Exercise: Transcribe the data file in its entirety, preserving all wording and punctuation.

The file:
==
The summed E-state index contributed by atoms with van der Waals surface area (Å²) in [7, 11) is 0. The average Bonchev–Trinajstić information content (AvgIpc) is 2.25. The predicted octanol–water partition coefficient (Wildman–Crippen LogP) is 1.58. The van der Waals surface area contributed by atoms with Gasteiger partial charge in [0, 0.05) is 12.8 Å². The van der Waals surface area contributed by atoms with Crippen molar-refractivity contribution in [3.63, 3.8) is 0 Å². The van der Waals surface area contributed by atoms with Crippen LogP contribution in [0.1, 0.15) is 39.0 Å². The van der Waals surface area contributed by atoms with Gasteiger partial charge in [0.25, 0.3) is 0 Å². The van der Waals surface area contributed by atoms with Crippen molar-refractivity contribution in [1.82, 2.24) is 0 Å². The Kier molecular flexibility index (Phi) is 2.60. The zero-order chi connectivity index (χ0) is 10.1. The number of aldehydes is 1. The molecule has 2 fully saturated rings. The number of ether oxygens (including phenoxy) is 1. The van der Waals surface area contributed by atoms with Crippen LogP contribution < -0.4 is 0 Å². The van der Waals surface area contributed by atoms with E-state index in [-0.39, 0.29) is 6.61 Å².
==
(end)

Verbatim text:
The summed E-state index contributed by atoms with van der Waals surface area (Å²) in [7, 11) is 0. The average Bonchev–Trinajstić information content (AvgIpc) is 2.25. The predicted octanol–water partition coefficient (Wildman–Crippen LogP) is 1.58. The van der Waals surface area contributed by atoms with Gasteiger partial charge in [0, 0.05) is 12.8 Å². The van der Waals surface area contributed by atoms with Crippen molar-refractivity contribution in [3.63, 3.8) is 0 Å². The van der Waals surface area contributed by atoms with Crippen LogP contribution in [0.1, 0.15) is 39.0 Å². The van der Waals surface area contributed by atoms with Gasteiger partial charge in [0.25, 0.3) is 0 Å². The van der Waals surface area contributed by atoms with Crippen molar-refractivity contribution in [1.82, 2.24) is 0 Å². The Kier molecular flexibility index (Phi) is 2.60. The zero-order chi connectivity index (χ0) is 10.1. The number of aldehydes is 1. The molecule has 2 fully saturated rings. The number of ether oxygens (including phenoxy) is 1. The van der Waals surface area contributed by atoms with Crippen LogP contribution < -0.4 is 0 Å². The van der Waals surface area contributed by atoms with E-state index in [-0.39, 0.29) is 6.61 Å².